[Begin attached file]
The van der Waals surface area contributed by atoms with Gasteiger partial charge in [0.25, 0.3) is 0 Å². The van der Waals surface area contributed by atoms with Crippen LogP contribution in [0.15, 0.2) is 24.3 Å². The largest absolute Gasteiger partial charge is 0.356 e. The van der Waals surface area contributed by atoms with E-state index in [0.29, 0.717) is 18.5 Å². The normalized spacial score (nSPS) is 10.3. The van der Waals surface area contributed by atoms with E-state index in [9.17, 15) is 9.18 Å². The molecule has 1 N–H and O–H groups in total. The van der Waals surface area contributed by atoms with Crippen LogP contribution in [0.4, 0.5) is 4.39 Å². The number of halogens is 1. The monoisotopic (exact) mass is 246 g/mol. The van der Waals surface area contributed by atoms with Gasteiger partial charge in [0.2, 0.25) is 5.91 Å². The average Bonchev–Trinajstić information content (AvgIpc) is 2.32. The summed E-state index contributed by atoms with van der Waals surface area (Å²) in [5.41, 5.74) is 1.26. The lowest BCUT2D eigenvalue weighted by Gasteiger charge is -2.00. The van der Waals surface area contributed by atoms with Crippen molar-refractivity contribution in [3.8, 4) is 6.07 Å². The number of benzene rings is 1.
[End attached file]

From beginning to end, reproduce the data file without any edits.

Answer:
The van der Waals surface area contributed by atoms with Gasteiger partial charge in [0.25, 0.3) is 0 Å². The van der Waals surface area contributed by atoms with Crippen LogP contribution in [0.15, 0.2) is 24.3 Å². The largest absolute Gasteiger partial charge is 0.356 e. The van der Waals surface area contributed by atoms with E-state index in [0.29, 0.717) is 18.5 Å². The normalized spacial score (nSPS) is 10.3. The van der Waals surface area contributed by atoms with E-state index in [9.17, 15) is 9.18 Å². The molecule has 1 N–H and O–H groups in total. The van der Waals surface area contributed by atoms with Crippen LogP contribution in [0.4, 0.5) is 4.39 Å². The number of halogens is 1. The monoisotopic (exact) mass is 246 g/mol. The van der Waals surface area contributed by atoms with Gasteiger partial charge in [0.2, 0.25) is 5.91 Å². The average Bonchev–Trinajstić information content (AvgIpc) is 2.32. The summed E-state index contributed by atoms with van der Waals surface area (Å²) in [5.41, 5.74) is 1.26. The lowest BCUT2D eigenvalue weighted by Gasteiger charge is -2.00. The van der Waals surface area contributed by atoms with Crippen molar-refractivity contribution in [3.8, 4) is 6.07 Å². The number of benzene rings is 1.